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The turbulent history of the island can be traced back over 10,000 years. Like many Mediterranean islands, Cyprus has long been seen as an important strategic base and has suffered a variety of occupations. From 1571, the Ottoman Turks ruled Cyprus for over three centuries, before ceding it to Britain in 1878.

The turbulent history of the island can be traced back over 10,000 years. Like many Mediterranean islands, Cyprus has long been seen as an important strategic base and has suffered a variety of occupations. From 1571, the Ottoman Turks ruled Cyprus for over three centuries, before ceding it to Britain in 1878.

In July 1974, President Makarios was deposed by a military coup (allegedly backed by the military regime then in power in Greece). Within days, Turkish troops arrived on the northern coast of Cyprus, having been ‘invited’ by the Turkish Cypriot leader, Rauf Denktash, to intervene in order to protect the Turkish community on the island. After the Turkish army had taken control of the northern third of the island, a ceasefire was arranged under UN auspices. The island has remained partitioned ever since and UN peacekeeping forces maintain a truce between the two sides.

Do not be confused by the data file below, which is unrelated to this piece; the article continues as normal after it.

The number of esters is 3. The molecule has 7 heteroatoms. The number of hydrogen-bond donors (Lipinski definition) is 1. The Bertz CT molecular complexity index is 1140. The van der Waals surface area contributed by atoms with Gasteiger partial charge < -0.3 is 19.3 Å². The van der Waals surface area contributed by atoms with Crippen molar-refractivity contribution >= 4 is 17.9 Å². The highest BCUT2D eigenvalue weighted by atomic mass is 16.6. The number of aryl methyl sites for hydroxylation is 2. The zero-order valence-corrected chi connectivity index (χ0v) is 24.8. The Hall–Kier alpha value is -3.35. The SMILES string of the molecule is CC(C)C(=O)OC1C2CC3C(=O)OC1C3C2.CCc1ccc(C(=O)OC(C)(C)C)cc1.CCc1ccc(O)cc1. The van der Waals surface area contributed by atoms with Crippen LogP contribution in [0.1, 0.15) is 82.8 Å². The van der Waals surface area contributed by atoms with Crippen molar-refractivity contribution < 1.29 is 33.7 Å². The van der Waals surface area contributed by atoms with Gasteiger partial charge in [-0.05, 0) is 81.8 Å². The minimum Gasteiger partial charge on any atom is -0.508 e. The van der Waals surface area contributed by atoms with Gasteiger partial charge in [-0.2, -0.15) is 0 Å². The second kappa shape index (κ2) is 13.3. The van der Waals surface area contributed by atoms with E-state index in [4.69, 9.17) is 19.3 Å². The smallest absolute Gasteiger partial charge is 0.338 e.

In November 1983, the Turkish part of the island proclaimed itself independent. However, formal recognition of the self-styled country only has been granted by Turkey and various other statelets (for example, the Azeri enclave of Nakhichevan). For the vast majority of the international community, the legitimate government of Republic of Cyprus (Kipriaki Demokratia) is the Greek-Cypriot administration in Nicosia. Today, the principal issue for the Greek-Cypriot government remains the same; how to normalise relations with the northern occupied part of the island and reunify the island. Despite its political problems, Cyprus is a modern country that effortlessly marries European culture with ancient enchantment. Here, visitors will discover a compact world of alluring beaches and fragrant mountain peaks, vineyards studded with olive trees and ancient ruins that stir the imagination, citrus groves and old stone villages where sweet wine flows as freely as conversations at the local café.